Ryan “Mac” McDonald and Bobby Thanepohn were pretty chill for a couple of fellows sitting near thousands and thousands of stinging insects.
It was early October. Rain was making quiet threats overhead and a breeze was picking up. On a hillside overlooking a little mountain road near Dahlonega, the pair of beekeepers surveyed their apiary — the name given to a collection of beehives, and which is quite unlike an aviary, where birds are kept — lazing in tailgating chairs parked next to a couple of pickups and waiting for this interview, unconcerned about the honey bees wafting to and fro.
But they wouldn’t be concerned, would they, as a couple of experienced beekeepers who run what is now the award-winning honey company Bobbee MacBees — not to mention they’re military veterans who have seen worse than the business-end of a bug.
Three years of fine-tuning their company paid off this year, as they left the Georgia Beekeepers Association annual conference this September with a first place for their amber honey, creamed honey (which isn’t what you think it is) and their beeswax block (which is exactly what you think it is).
The awards are the latest accolades for the business, which has focused on staying small-scale — almost underground, outside of a skinny website and an Instagram account — and making some of the best honey products in North Georgia.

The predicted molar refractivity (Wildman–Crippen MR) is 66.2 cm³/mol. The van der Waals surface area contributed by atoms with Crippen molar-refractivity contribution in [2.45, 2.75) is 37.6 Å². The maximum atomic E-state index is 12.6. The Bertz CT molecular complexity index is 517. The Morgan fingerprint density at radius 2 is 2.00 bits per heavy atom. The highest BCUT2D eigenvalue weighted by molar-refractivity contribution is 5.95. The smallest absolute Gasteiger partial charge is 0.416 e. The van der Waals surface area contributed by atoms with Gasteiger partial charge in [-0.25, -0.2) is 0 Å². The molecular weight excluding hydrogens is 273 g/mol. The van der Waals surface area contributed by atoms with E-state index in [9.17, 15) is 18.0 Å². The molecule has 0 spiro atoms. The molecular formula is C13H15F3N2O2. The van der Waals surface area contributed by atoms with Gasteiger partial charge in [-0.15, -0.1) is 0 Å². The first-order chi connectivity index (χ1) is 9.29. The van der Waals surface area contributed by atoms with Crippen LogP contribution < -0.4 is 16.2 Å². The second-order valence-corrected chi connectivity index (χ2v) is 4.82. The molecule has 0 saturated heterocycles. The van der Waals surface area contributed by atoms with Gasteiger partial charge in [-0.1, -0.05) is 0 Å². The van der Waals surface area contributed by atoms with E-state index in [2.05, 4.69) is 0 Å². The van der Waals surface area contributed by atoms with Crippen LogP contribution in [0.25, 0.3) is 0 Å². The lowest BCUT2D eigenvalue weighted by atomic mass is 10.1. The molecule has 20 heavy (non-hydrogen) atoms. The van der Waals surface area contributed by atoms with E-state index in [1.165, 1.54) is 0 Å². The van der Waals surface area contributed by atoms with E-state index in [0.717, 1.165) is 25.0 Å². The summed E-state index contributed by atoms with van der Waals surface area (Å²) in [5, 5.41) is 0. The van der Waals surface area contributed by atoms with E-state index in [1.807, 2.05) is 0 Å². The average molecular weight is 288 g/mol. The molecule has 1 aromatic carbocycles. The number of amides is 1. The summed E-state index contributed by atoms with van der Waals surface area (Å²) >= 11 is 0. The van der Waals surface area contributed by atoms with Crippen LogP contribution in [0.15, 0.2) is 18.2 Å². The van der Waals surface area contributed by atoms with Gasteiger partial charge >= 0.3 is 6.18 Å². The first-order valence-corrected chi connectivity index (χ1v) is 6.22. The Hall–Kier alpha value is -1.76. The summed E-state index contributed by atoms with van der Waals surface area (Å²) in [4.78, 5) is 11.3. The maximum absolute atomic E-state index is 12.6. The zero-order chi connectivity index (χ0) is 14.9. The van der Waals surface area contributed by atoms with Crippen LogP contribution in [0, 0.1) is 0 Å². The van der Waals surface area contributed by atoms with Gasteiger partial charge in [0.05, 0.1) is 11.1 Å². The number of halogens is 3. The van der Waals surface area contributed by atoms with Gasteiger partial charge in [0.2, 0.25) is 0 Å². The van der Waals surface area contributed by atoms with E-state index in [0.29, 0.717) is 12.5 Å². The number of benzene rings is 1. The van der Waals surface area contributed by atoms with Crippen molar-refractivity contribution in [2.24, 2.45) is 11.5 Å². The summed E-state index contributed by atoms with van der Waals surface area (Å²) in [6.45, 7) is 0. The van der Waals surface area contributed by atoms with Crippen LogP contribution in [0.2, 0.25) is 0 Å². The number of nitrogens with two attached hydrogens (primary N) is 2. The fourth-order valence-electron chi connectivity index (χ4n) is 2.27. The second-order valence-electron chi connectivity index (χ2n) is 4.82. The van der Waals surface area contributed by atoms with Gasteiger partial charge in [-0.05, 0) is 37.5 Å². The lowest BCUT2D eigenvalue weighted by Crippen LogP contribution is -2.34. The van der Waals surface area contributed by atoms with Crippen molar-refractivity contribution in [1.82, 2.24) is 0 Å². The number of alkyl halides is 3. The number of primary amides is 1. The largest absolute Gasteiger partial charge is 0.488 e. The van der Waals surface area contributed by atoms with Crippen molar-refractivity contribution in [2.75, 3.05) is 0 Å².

McDonald a custom home builder and Thanepohn a software designer, they have together turned their backyard hobbies into a busy business run almost entirely out of the Canton Farmers Market in Cherokee County, though McDonald lives in Cumming and Thanepohn in Ball Ground.
The pair have hives in a few places around North Georgia, including their Dahlonega site.
In early October, they explained their craft while waiting to inspect their apiary. The site had no address and amounted to a few wooden boxes that would be unassuming were they not surrounded by electrical fence and venom.
It was placed there for its proximity to Etowah Meadery and the sourwood flowers that allow bees to produce the popular variety of North Georgia honey.
Varietals are a tricky project for beekeepers. Certain locations and setups encourage bees to go for a certain kind of pollen and nectar, and if 50 percent-plus-one of their honey comes from a specific source, it becomes a varietal and often carries a premium.
So, with their Dahlonega location, does Bobbee MacBees sell sourwood honey?
“‘No’ is the short answer,” said McDonald, chuckling.
Bees are funny critters — just as you might prefer a plate of fettuccine Alfredo to a steak dinner (if you have terrible tastes) they have their own preferences among flowers, McDonald explained.
“Bees fly up to 3 miles away seeking out nectar, Thanepohn said. “A 3-mile radius means a 6-mile diameter circle.” Or 28 square miles.
“It’s hard for anybody to control 28 square miles of anything,” Thanepohn added.
And so the bees of Bobbee MacBees visit sourwoods, yes, but they also spend time at blackberry bushes and among the clover and dandelions of the Dahlonega hills.
“Local honey is just wildflower honey,” McDonald said. “It’s kind of a catch-all.”
But what makes Bobbee MacBees honey special, and the honey of other small-scale local beekeepers, is the purity of the products, the local pollen that ends up in the honey and the attention to detail.